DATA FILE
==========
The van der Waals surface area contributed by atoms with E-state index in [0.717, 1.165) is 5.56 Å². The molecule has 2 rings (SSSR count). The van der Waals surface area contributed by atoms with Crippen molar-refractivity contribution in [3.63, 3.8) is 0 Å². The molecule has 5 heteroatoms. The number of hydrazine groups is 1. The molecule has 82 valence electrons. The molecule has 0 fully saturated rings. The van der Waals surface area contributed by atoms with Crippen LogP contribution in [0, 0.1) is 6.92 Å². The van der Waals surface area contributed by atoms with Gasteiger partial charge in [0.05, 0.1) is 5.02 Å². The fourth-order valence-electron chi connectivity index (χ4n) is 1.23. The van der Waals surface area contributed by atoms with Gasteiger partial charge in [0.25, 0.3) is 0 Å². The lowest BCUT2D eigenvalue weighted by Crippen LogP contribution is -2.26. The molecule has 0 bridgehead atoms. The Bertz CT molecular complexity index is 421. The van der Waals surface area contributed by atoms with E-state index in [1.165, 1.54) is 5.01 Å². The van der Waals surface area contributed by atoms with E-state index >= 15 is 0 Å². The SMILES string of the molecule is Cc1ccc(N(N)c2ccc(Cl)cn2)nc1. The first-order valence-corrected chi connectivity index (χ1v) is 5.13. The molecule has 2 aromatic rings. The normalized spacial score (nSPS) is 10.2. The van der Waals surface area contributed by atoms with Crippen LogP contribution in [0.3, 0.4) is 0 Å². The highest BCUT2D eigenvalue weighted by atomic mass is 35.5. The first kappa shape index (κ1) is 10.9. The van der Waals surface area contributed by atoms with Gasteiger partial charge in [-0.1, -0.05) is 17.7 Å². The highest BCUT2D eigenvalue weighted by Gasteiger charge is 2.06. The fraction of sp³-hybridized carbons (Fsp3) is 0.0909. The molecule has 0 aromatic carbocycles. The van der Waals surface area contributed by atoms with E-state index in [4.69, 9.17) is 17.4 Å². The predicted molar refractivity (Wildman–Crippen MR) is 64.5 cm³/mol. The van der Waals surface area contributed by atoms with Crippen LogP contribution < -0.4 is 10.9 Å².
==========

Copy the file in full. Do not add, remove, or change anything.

The van der Waals surface area contributed by atoms with E-state index in [0.717, 1.165) is 5.56 Å². The molecule has 2 rings (SSSR count). The van der Waals surface area contributed by atoms with Crippen molar-refractivity contribution in [3.63, 3.8) is 0 Å². The molecule has 5 heteroatoms. The number of hydrazine groups is 1. The molecule has 82 valence electrons. The molecule has 0 fully saturated rings. The van der Waals surface area contributed by atoms with Crippen LogP contribution in [0, 0.1) is 6.92 Å². The van der Waals surface area contributed by atoms with Gasteiger partial charge in [0.05, 0.1) is 5.02 Å². The fourth-order valence-electron chi connectivity index (χ4n) is 1.23. The van der Waals surface area contributed by atoms with Gasteiger partial charge in [0.25, 0.3) is 0 Å². The lowest BCUT2D eigenvalue weighted by Crippen LogP contribution is -2.26. The molecule has 0 bridgehead atoms. The Bertz CT molecular complexity index is 421. The van der Waals surface area contributed by atoms with E-state index in [1.165, 1.54) is 5.01 Å². The van der Waals surface area contributed by atoms with E-state index >= 15 is 0 Å². The SMILES string of the molecule is Cc1ccc(N(N)c2ccc(Cl)cn2)nc1. The first-order valence-corrected chi connectivity index (χ1v) is 5.13. The molecule has 2 aromatic rings. The normalized spacial score (nSPS) is 10.2. The van der Waals surface area contributed by atoms with Crippen LogP contribution in [0.3, 0.4) is 0 Å². The highest BCUT2D eigenvalue weighted by atomic mass is 35.5. The first kappa shape index (κ1) is 10.9. The van der Waals surface area contributed by atoms with Gasteiger partial charge in [-0.1, -0.05) is 17.7 Å². The highest BCUT2D eigenvalue weighted by Gasteiger charge is 2.06. The fraction of sp³-hybridized carbons (Fsp3) is 0.0909. The molecule has 0 aromatic carbocycles. The van der Waals surface area contributed by atoms with E-state index in [4.69, 9.17) is 17.4 Å². The predicted molar refractivity (Wildman–Crippen MR) is 64.5 cm³/mol. The van der Waals surface area contributed by atoms with Crippen LogP contribution < -0.4 is 10.9 Å².